The 2018 Pride season is upon us. Where there's Pride, there's always a party. Where there's a party, there's sometimes drugs. And, in 2018, where there's drugs in B.C., there's often fentanyl.
Acknowledging that sad reality with a pragmatic response, Vancouver's Community-Based Research Centre (CBRC) and the Health Initiative for Men (HIM) have teamed up to offer drug testing at this year's Pride celebrations.
“Drugs today are not what people think they are and increasingly they are contaminated with fentanyl, the toxic substance responsible for the majority of fatal overdoses in BC,” said Dr. Mark Lysyshyn, medical health officer at Vancouver Coastal Health (VCH), quoted in a July 26 media release. “Drug checking provides people with information about the drugs they are planning to consume so they can take measures to stay safe: dispose of contaminated drugs, take a lower dose, don't use alone, get a naloxone kit and consider addiction treatment if that's right for you.”
Testing for the dangerous synthetic-opioid fentanyl will be available today (July) 30 between 1:30 p.m. and 3:30 p.m. and on August 3 between 6 p.m. and 9 p.m. at HIM's home at the Davie Health Centre, at 1033 Davie Street, unit 416 (buzzer 416).
Outside of those hours, fentanyl test strips are available in Vancouver at Insite (139 East Hastings Street) and at several overdose-prevention sites in the Downtown Eastside. (In September 2016, the Straight reported that anyone can purchase the test strips directly from BTNX Inc, an Ontario biotechnology company. A package of 50 costs $175, plus shipping.)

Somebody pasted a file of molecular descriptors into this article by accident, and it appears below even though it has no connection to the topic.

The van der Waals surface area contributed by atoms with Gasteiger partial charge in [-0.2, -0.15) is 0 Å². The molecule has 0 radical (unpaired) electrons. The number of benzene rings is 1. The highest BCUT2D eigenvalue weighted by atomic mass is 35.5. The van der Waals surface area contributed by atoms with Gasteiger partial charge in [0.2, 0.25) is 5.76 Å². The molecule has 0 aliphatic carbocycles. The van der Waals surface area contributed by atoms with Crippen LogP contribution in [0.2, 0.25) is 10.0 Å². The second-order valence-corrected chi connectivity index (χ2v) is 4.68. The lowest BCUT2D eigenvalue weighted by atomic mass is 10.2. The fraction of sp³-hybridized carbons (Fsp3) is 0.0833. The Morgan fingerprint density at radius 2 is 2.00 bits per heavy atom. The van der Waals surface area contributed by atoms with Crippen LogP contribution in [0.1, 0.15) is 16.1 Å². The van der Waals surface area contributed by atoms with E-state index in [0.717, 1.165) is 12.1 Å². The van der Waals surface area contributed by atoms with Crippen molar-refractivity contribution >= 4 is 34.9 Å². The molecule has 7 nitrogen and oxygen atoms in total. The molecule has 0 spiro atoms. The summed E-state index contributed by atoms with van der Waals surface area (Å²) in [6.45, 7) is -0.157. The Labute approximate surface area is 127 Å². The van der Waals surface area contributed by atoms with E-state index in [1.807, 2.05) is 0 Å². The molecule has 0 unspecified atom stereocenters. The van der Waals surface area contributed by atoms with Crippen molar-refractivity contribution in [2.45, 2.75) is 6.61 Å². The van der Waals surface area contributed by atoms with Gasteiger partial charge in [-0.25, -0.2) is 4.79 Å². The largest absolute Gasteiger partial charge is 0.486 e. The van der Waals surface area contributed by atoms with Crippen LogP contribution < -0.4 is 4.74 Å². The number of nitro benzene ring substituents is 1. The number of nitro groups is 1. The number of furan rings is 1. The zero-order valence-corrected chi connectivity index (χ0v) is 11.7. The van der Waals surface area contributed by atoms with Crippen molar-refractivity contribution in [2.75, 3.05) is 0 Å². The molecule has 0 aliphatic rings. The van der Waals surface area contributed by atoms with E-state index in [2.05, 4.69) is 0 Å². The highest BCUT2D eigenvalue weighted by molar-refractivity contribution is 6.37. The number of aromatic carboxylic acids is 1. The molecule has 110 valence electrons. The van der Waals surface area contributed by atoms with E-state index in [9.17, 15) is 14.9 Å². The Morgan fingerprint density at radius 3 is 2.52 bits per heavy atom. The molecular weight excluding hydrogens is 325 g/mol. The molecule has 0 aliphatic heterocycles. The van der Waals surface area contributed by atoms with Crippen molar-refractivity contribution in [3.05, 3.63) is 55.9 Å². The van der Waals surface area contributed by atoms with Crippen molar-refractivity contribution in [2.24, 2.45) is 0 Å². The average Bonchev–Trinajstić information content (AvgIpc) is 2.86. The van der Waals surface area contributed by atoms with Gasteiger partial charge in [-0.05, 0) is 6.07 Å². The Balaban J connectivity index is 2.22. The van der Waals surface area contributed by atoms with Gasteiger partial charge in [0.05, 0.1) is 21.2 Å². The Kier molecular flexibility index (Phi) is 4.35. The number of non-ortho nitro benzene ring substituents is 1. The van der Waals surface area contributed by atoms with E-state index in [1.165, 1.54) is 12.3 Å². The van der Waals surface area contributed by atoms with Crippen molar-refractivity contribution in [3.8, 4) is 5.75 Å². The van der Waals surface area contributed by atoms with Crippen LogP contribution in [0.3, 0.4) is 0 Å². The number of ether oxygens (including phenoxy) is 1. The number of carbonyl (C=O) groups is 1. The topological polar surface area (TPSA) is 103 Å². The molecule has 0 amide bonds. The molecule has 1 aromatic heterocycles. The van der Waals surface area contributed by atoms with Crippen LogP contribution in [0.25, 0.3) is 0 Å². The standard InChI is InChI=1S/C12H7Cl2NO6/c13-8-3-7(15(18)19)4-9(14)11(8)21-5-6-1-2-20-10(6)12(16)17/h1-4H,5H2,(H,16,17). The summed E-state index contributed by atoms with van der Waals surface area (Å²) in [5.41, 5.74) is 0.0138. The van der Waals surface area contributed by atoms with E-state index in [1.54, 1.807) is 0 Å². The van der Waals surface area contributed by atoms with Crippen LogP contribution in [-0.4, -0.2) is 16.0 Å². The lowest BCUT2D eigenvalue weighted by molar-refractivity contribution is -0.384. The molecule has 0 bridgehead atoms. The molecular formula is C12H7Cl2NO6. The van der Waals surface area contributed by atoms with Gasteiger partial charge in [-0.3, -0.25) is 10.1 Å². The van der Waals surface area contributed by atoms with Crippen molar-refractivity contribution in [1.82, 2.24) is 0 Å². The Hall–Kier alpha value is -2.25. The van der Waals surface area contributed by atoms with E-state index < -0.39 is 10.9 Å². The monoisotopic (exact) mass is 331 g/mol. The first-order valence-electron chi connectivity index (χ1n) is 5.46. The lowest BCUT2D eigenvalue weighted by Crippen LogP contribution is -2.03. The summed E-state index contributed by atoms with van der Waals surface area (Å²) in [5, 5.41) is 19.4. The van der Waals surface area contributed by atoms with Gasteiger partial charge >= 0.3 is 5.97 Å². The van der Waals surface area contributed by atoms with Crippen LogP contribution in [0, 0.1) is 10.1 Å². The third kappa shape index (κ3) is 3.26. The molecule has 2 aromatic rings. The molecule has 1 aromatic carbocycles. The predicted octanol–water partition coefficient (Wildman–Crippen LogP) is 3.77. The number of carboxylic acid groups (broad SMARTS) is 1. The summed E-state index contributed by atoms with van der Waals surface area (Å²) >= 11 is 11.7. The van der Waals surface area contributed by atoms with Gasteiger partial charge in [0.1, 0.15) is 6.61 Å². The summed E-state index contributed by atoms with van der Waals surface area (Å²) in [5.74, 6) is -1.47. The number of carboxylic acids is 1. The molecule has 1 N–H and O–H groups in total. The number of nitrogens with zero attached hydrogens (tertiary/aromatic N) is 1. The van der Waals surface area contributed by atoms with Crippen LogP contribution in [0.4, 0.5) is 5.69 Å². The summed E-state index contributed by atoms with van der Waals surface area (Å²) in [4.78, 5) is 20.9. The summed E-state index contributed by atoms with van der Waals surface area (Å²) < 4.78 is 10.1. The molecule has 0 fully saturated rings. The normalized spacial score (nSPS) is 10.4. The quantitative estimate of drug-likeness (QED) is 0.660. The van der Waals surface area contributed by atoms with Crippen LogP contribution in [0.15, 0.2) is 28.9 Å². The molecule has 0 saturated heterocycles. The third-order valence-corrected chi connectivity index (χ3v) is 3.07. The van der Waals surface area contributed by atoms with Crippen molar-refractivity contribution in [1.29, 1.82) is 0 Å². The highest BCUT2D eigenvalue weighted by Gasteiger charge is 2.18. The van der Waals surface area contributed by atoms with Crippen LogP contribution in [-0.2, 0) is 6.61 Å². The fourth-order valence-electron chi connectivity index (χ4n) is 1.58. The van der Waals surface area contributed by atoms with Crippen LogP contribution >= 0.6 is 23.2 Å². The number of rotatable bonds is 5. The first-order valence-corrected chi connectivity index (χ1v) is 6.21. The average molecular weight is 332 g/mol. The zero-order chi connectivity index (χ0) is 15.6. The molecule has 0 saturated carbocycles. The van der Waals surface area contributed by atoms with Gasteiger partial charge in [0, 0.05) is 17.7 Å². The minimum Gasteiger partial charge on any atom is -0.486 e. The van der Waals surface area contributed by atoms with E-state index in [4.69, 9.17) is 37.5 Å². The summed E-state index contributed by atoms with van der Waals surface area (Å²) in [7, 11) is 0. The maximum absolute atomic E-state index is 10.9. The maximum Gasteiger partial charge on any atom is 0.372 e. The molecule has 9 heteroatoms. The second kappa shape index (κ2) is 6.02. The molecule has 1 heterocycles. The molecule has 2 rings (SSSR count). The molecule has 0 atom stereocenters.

All tests at every location are anonymous.
Today's media release for Pride notes that in B.C., fentanyl is being found in drugs other than substances sold as heroin. "From our preliminary testing, we found that 6% of stimulants tested in Vancouver contained fentanyl, pointing to the risk of contamination in substances beyond opioids," it reads.
While fentanyl is being found in cocaine and other stimulants with increasing frequency, the extent of its contamination of those markets remains limited compared to opioid supplies.
A six-month study by the B.C. Centre on Substance Use found that 90 percent of substances sold to users as opioids tested positive for fentanyl.
But again, fentanyl is being found in substances sold in B.C. as stimulants like cocaine and methamphetamine.
Last year there were 1,449 fatal overdoses in B.C. Fentanyl and its analogs were associated with 84 percent of them.